3. The Dangers Are Realized
The use of tobacco products has been controversial for many years. During the 1500s, European physicians declared that tobacco should be used only for medicinal purposes. The Puritans in America considered it a dangerous narcotic. During the 1960s, scientists established that smoking tobacco products—especially cigarettes—could result in lung cancer, heart disease, and other illnesses.
Some cigarette manufacturers reacted to the medical findings by reducing the tar and nicotine content of cigarettes. However, doctors state that these measures have not eliminated the dangers of smoking.
Various federal laws have been passed in the United States regarding the sale of tobacco products. Since 1966, manufacturers have been required to include a health warning on all packages and cartons of cigarettes. Another law, which went into effect in 1971, banned radio and television commercials advertising cigarettes. In 1972, manufacturers agreed to include a health warning in all cigarette advertising. Some states have laws that prohibit smoking in various public places. Yet the sale of cigarettes continues to increase.
In 1978, about 38 percent of the adult men and 30 percent of the adult women in the United States smoked cigarettes. Cigarette smoking had been increasing rapidly in the United States until 1964, when 52 percent of the men and 32 percent of the women 21 years old and older smoked. That year, the United States surgeon general first officially warned of the health hazards of smoking. In 1979, the surgeon general issued another report strongly linking cigarette smoking to heart disease, lung cancer, and other ailments. In spite of knowledge about the dangers, many young people became smokers. In the late 1970s, about 19 percent of the boys and 26 percent of the girls in the 17- to 18-year-old group smoked regularly.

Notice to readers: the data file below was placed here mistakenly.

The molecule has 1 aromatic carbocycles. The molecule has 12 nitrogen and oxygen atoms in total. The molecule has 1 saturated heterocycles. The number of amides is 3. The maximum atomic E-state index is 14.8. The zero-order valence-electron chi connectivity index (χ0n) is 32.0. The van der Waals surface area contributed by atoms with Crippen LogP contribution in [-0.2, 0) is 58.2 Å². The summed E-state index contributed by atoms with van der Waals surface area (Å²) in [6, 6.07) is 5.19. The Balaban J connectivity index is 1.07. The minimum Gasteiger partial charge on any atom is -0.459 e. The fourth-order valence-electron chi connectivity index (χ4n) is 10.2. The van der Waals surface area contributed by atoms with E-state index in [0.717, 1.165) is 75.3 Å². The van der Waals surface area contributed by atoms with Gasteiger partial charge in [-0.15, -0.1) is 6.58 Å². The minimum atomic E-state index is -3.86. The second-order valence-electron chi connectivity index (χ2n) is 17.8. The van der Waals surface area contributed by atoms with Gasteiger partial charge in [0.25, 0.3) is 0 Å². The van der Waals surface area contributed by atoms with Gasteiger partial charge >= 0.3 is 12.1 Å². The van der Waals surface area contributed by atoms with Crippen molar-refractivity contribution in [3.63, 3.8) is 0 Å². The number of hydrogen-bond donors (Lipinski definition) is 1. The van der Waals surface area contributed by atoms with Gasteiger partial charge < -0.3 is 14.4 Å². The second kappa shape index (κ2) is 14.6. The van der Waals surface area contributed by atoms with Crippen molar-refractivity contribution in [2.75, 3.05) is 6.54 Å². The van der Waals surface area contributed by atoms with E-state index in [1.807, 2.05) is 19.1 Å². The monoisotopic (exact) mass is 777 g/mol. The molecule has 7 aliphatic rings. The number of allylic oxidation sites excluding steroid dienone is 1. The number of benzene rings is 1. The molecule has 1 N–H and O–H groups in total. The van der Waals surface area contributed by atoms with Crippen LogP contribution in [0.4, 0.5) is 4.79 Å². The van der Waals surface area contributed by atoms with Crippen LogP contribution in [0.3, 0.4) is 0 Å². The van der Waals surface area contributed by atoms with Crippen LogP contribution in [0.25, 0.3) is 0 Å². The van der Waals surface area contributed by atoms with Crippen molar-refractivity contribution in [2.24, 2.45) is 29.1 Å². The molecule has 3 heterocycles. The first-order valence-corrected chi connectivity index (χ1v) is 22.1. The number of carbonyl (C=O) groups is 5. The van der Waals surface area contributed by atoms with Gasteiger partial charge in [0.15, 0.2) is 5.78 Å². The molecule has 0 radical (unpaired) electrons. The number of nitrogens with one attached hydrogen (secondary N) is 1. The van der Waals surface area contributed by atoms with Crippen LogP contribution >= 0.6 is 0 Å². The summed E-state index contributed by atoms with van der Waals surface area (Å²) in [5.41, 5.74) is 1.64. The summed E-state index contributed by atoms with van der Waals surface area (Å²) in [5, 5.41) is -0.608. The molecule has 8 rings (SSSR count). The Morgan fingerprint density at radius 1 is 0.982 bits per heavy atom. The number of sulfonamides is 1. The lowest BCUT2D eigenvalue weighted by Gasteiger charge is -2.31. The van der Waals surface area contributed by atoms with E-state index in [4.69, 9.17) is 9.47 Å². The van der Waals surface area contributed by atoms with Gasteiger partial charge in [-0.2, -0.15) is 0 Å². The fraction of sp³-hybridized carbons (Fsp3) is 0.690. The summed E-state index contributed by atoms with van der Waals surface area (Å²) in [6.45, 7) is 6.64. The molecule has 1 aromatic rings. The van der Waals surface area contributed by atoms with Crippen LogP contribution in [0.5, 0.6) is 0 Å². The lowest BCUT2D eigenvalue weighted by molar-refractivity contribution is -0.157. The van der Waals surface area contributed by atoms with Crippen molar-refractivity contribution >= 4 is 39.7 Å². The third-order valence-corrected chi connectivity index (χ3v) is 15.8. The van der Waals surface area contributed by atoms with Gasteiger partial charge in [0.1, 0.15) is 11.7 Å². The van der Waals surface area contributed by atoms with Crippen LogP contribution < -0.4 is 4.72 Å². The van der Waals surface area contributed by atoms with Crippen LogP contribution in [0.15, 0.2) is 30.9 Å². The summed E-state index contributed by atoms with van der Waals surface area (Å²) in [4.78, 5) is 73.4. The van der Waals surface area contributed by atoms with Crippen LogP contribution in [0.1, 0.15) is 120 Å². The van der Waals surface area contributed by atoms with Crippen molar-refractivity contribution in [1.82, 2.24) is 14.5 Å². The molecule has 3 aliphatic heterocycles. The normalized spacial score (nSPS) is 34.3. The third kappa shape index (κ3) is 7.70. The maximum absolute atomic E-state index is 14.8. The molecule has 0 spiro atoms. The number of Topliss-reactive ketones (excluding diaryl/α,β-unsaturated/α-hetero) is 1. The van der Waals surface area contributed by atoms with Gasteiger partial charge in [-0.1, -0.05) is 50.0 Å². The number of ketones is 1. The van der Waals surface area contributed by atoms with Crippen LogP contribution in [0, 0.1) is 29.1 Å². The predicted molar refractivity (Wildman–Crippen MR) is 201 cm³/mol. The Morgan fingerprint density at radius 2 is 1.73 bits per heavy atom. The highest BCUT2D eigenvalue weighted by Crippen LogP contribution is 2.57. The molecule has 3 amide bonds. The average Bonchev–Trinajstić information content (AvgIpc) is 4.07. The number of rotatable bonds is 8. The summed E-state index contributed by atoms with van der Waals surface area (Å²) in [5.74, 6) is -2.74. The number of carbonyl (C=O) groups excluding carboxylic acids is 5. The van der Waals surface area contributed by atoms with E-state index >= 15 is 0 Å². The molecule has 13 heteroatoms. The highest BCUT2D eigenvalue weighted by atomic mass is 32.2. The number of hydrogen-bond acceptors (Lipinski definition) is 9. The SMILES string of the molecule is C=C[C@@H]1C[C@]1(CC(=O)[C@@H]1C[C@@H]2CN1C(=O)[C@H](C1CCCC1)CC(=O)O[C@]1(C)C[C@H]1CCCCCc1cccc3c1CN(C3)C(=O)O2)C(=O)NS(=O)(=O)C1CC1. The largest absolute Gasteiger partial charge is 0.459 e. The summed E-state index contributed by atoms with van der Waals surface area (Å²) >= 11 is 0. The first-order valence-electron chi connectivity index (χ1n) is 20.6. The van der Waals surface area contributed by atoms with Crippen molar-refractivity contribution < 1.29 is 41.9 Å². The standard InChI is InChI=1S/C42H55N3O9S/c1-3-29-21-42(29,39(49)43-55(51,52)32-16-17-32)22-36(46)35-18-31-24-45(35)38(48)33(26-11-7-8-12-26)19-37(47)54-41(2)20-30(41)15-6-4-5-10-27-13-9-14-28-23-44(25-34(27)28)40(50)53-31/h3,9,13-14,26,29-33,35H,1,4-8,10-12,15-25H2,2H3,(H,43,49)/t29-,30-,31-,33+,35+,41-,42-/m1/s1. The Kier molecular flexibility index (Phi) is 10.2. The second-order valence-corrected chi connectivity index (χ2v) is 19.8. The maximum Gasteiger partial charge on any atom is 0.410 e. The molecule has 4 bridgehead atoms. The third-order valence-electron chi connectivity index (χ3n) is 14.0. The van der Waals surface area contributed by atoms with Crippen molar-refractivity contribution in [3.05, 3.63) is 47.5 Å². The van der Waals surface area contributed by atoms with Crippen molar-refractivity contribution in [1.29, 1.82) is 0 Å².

Three quarters of adults who smoke took up the habit before age 21. One hundred thousand children under the age of 13 are smokers. A government survey for 1979 showed there are 1.7 million teenage girls and 1.6 million boys who are regular smokers. Many more women are smoking today than they did 20 years ago. Correspondingly, the lung cancer rate for women has increased 500 percent during the past 20 years. Women who smoke more than a pack and a half a day run a significantly higher risk of a heart attack than women who do not smoke. And women who smoke and use oral contraceptives containing estrogen have ten times the chance of having a heart attack and of damaging blood vessels, compared with women who do not smoke and do not use oral contraceptives.
- 1. History
- 2. The Tobacco Plant
- 3. The Dangers Are Realized
- 4. Tobacco Toxins
- 5. Cigarette Smoking And Chronic Disease
- 6. Added Industrial Pollutants
- 7. Tobacco Subsidies
- 8. Effects On Fetus And Children
- 9. Involuntary Smoking
- 10. Live Healthfully
- 11. Eliminating The Smoking Habit
- 12. Questions & Answers
- Article #1: A Small Fire at One End and a Big Fool at the Other By Dr. Keki R. Sidhwa, N.D., D.O.